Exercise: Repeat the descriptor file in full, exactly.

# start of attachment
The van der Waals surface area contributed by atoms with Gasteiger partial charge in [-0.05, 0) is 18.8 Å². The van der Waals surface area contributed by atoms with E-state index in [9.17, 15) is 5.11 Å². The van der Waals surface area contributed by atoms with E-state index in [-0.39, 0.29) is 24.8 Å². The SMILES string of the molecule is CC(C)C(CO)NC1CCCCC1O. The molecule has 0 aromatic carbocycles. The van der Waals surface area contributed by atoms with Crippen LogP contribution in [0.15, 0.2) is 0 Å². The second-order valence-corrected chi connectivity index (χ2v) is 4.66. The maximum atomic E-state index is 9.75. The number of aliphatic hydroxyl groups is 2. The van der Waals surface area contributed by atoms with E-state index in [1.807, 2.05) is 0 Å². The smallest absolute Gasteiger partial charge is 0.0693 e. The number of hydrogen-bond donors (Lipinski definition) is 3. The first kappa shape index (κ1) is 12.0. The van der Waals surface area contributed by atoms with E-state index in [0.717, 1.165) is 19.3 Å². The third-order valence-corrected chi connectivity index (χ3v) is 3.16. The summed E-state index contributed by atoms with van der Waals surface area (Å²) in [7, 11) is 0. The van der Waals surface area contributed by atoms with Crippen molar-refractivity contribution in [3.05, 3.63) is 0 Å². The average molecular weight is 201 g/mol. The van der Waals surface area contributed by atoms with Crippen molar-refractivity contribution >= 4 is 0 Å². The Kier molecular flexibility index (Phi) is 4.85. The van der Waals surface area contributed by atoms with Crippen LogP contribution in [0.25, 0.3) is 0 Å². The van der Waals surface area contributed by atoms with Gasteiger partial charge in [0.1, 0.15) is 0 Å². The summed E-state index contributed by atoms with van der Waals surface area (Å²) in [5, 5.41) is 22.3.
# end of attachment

The van der Waals surface area contributed by atoms with Gasteiger partial charge in [-0.05, 0) is 18.8 Å². The van der Waals surface area contributed by atoms with E-state index in [9.17, 15) is 5.11 Å². The van der Waals surface area contributed by atoms with E-state index in [-0.39, 0.29) is 24.8 Å². The SMILES string of the molecule is CC(C)C(CO)NC1CCCCC1O. The molecule has 0 aromatic carbocycles. The van der Waals surface area contributed by atoms with Crippen LogP contribution in [0.15, 0.2) is 0 Å². The second-order valence-corrected chi connectivity index (χ2v) is 4.66. The maximum atomic E-state index is 9.75. The number of aliphatic hydroxyl groups is 2. The van der Waals surface area contributed by atoms with E-state index in [1.807, 2.05) is 0 Å². The smallest absolute Gasteiger partial charge is 0.0693 e. The number of hydrogen-bond donors (Lipinski definition) is 3. The first kappa shape index (κ1) is 12.0. The van der Waals surface area contributed by atoms with E-state index in [0.717, 1.165) is 19.3 Å². The third-order valence-corrected chi connectivity index (χ3v) is 3.16. The summed E-state index contributed by atoms with van der Waals surface area (Å²) in [7, 11) is 0. The van der Waals surface area contributed by atoms with Crippen molar-refractivity contribution in [3.05, 3.63) is 0 Å². The average molecular weight is 201 g/mol. The van der Waals surface area contributed by atoms with Crippen molar-refractivity contribution >= 4 is 0 Å². The Kier molecular flexibility index (Phi) is 4.85. The van der Waals surface area contributed by atoms with Crippen LogP contribution in [0.25, 0.3) is 0 Å². The van der Waals surface area contributed by atoms with Gasteiger partial charge in [0.1, 0.15) is 0 Å². The summed E-state index contributed by atoms with van der Waals surface area (Å²) in [5, 5.41) is 22.3.